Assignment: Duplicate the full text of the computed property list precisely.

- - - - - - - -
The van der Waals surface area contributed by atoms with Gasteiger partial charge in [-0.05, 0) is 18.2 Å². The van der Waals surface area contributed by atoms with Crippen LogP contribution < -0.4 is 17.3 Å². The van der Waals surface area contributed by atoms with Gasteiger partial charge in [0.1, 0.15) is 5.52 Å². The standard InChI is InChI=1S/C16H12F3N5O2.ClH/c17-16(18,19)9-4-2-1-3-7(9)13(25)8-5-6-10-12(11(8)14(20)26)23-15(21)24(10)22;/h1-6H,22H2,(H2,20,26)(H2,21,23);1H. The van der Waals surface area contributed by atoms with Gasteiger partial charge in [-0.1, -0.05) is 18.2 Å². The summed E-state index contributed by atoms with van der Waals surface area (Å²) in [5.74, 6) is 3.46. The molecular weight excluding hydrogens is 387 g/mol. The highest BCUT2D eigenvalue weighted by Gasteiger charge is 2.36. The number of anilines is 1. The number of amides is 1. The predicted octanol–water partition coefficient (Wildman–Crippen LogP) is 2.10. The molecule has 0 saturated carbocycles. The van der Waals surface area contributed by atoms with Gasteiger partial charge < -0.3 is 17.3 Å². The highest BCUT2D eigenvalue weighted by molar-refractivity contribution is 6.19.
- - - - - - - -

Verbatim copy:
The van der Waals surface area contributed by atoms with Gasteiger partial charge in [-0.05, 0) is 18.2 Å². The van der Waals surface area contributed by atoms with Crippen LogP contribution < -0.4 is 17.3 Å². The van der Waals surface area contributed by atoms with Gasteiger partial charge in [0.1, 0.15) is 5.52 Å². The standard InChI is InChI=1S/C16H12F3N5O2.ClH/c17-16(18,19)9-4-2-1-3-7(9)13(25)8-5-6-10-12(11(8)14(20)26)23-15(21)24(10)22;/h1-6H,22H2,(H2,20,26)(H2,21,23);1H. The van der Waals surface area contributed by atoms with Gasteiger partial charge in [-0.1, -0.05) is 18.2 Å². The summed E-state index contributed by atoms with van der Waals surface area (Å²) in [5.74, 6) is 3.46. The molecular weight excluding hydrogens is 387 g/mol. The highest BCUT2D eigenvalue weighted by Gasteiger charge is 2.36. The number of anilines is 1. The number of amides is 1. The predicted octanol–water partition coefficient (Wildman–Crippen LogP) is 2.10. The molecule has 0 saturated carbocycles. The van der Waals surface area contributed by atoms with Gasteiger partial charge < -0.3 is 17.3 Å². The highest BCUT2D eigenvalue weighted by molar-refractivity contribution is 6.19.